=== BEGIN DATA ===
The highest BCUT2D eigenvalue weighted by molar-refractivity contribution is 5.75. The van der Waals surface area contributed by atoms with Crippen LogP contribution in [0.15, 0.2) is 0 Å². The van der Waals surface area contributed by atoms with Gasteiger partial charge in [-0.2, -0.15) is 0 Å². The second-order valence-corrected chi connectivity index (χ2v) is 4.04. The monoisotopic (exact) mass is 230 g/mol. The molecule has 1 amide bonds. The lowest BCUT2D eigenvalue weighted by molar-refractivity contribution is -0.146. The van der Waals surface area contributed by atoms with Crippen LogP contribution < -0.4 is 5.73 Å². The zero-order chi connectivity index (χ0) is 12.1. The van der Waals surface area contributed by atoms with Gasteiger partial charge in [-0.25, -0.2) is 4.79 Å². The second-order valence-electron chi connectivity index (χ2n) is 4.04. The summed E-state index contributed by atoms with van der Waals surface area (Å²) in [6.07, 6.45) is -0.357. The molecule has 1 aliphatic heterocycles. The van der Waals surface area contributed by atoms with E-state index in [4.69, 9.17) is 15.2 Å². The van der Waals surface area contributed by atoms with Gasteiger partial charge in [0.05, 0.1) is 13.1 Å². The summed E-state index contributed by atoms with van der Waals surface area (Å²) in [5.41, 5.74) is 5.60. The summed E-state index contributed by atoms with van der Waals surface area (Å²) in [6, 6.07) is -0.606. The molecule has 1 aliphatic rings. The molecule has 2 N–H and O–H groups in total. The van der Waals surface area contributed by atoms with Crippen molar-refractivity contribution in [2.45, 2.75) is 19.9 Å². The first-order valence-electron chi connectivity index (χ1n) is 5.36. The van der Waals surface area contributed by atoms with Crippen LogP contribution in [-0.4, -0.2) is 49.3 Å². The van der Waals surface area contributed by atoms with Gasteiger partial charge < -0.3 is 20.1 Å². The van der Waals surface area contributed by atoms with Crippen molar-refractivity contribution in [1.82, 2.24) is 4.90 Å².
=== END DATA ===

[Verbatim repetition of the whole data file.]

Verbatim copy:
The highest BCUT2D eigenvalue weighted by molar-refractivity contribution is 5.75. The van der Waals surface area contributed by atoms with Crippen LogP contribution in [0.15, 0.2) is 0 Å². The van der Waals surface area contributed by atoms with Gasteiger partial charge in [-0.2, -0.15) is 0 Å². The second-order valence-corrected chi connectivity index (χ2v) is 4.04. The monoisotopic (exact) mass is 230 g/mol. The molecule has 1 amide bonds. The lowest BCUT2D eigenvalue weighted by molar-refractivity contribution is -0.146. The van der Waals surface area contributed by atoms with Crippen LogP contribution < -0.4 is 5.73 Å². The zero-order chi connectivity index (χ0) is 12.1. The van der Waals surface area contributed by atoms with Gasteiger partial charge in [-0.25, -0.2) is 4.79 Å². The second-order valence-electron chi connectivity index (χ2n) is 4.04. The summed E-state index contributed by atoms with van der Waals surface area (Å²) in [6.07, 6.45) is -0.357. The molecule has 1 aliphatic heterocycles. The van der Waals surface area contributed by atoms with E-state index in [4.69, 9.17) is 15.2 Å². The van der Waals surface area contributed by atoms with Gasteiger partial charge in [0.05, 0.1) is 13.1 Å². The summed E-state index contributed by atoms with van der Waals surface area (Å²) in [5.41, 5.74) is 5.60. The summed E-state index contributed by atoms with van der Waals surface area (Å²) in [6, 6.07) is -0.606. The molecule has 1 aliphatic rings. The molecule has 2 N–H and O–H groups in total. The van der Waals surface area contributed by atoms with Crippen molar-refractivity contribution in [2.45, 2.75) is 19.9 Å². The first-order valence-electron chi connectivity index (χ1n) is 5.36. The van der Waals surface area contributed by atoms with Crippen LogP contribution in [-0.4, -0.2) is 49.3 Å². The van der Waals surface area contributed by atoms with Gasteiger partial charge < -0.3 is 20.1 Å². The van der Waals surface area contributed by atoms with Crippen molar-refractivity contribution in [1.82, 2.24) is 4.90 Å².